We last wrote that Cappy's great-aunt Helen went to be with The Lord and her family on Mother's Day. Cappy has been inconsolible ever since. "Aunt Helen was the last of a generation. She was strong and always there; it's impossible to think that she's gone." She's the sister of his grandmother, one of whom Cappy lovingly referred to as "the old chickens". He says they were a fiesty lot, always 'up' to something, laughing, gossiping, playing booray, just full of life. They were such a joy to him and to all of the family. We only heard that she was in the hospital the day before Mothers's Day, and passed the next morning. So quickly. So suddenly. Cappy said it didn't surprise him one bit, because Aunt Helen was a strong woman and it was just like her not to complain and to just 'tough it out'.
I visited with her grandson, Brennan, who said he was grateful that he'd gotten to spend that last day with her. Even tho's she'd apparently had pancreatic cancer, no one was aware of it, that she hadn't been in pain at all, even til the end. In fact, Brennan said that, that last day while he visited her in the hospital she noticed his sadness and asked, with concern in her voice, "What's wrong, baby?" She, even then, was more worried about him.He said she was the most loving, caring grandmother he could imagine.
I didn't know her for very long, but I kinda got the idea that in her prime she was kinda fiesty, like my own grandmother. Cappy loves to tell about how she was kind of a tough cookie. She was a school cafeteria cook, who had to stand on her feet all day, work hard and wasn't about to put up with any nonsense from bratty kids; and who could blame her. Her daughter Carolyn laughingly told me that the other kitchen workers said, "We can always tell when Helen is here", because instead of gently pushing the chairs back in under the tables, Aunt Helen would slam them. I say any way she had at her disposal to intimidate misbehaving kids without actually coralling them by the the scruff of the neck was well done :-D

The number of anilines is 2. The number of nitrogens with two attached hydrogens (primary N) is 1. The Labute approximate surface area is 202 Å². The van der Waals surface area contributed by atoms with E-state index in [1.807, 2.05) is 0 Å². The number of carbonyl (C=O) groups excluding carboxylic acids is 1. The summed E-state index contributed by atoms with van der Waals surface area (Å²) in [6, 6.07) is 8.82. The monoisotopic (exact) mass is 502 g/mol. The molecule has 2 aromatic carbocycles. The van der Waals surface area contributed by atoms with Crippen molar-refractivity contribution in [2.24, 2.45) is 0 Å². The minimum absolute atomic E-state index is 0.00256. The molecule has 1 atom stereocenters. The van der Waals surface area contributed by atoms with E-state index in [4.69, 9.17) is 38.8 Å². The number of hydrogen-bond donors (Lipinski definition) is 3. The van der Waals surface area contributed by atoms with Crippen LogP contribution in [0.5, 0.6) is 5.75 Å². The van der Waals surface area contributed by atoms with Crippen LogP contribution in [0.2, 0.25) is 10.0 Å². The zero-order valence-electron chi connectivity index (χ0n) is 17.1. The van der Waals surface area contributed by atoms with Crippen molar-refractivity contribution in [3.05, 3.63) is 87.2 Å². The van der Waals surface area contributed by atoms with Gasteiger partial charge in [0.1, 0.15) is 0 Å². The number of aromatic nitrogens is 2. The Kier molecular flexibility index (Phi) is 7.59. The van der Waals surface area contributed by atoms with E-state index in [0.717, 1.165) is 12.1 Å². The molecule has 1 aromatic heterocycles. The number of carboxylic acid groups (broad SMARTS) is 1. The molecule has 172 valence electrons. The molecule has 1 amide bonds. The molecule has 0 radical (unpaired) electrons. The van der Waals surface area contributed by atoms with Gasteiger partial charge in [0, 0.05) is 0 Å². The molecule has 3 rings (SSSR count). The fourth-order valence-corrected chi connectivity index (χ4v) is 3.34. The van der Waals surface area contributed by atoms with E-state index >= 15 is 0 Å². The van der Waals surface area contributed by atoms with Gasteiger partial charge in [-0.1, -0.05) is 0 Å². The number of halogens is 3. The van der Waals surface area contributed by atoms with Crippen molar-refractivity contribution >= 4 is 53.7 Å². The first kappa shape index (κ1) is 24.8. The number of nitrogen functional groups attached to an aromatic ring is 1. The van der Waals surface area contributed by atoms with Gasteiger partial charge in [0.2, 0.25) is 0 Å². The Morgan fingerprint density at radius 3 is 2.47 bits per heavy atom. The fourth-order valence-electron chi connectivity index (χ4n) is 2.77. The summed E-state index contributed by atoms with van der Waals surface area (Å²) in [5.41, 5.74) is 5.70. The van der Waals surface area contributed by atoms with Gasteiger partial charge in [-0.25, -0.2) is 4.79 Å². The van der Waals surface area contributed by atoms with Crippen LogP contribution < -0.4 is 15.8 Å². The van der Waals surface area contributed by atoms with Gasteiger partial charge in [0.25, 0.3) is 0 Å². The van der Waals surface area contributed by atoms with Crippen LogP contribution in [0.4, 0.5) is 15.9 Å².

Unfortunatly, because of the long hours of work, her knees began to bother her so badly that Cappy said "her legs were bowed so much that they looked like parentheses." After suffering for years, when she was seventy years old, she decided to have both of her knees replaced. Cappy, shocked, said, "Aunt Helen, you are going to have major surgery like that at your age?" She lambasted him right back with, "What do you mean my age??? " She went ahead and had the surgery and to his delight, she was "dancin' around like nothin' had ever been wrong with her after that; she's one tough ol' gal".
And of course, being a professional cook, you know her food was something pretty special. Cappy said that one of the most delicious things he could remember was 'leftover jelly'. He said, Aunt Helen, not being one to waste anything, would save all the leftover juices, when they were serving canned fruit at school. Normally all the juice would be poured down the sink afterward. Instead, she, her sister and Aunt Gussie would then make it into jelly. Sometimes they would blend all the different fruit juices into one, so the taste would vary, but he said that no matter how it turned out, it was always out of this world! (She'll probably be serving it to folks in Heaven then.)
Brennan got to spend a lot of time at his grandparents house, especially when there was an LSU game going on. While Brennan's parents were season ticket holders, he'd spend the day with Grandpa Nick and his "MawMaw" listening to the game on the radio. I know he had more fun there than he ever would have in the actual stadium, for he said so himself, and let Aunt Helen know on her last day on earth, that those hours around the radio were some of the best times of his whole life.
During the service for Aunt Helen, I was struck by one thing that the priest said during his homily. He mentioned that when people are ill, they are 'living on borrowed time', but then he said, "In actuality, since the time that each of us has, has only been lent to us by God, we are all living on borrowed time; we only have it for a short while. I found that to be inspiring and comforting. Aunt Helen spent 87 years of her time here on earth loving her family and friends, and then last Sunday on Mothers' Day, The Lord thought it was the perfect day to come and lead her Home to be with the rest of those who are already there waiting for her.
I absolutely love this song, which was sung at Aunt Helen's funeral. I always 'see' those who are leaving us with different eyes when I hear it. I know it's what He said to Aunt Helen, and what will be said to me and to each one of us during our time of Going Home. http://www.youtube.com/watch?v=8vMYP4uJAqY&feature=related
And now she's not one of the Robin Family "ol' chickens"; Aunt Helen is now once again a Spring Chicken, and you know she's using those new knees of hers to kneel in the Presence of her Lord!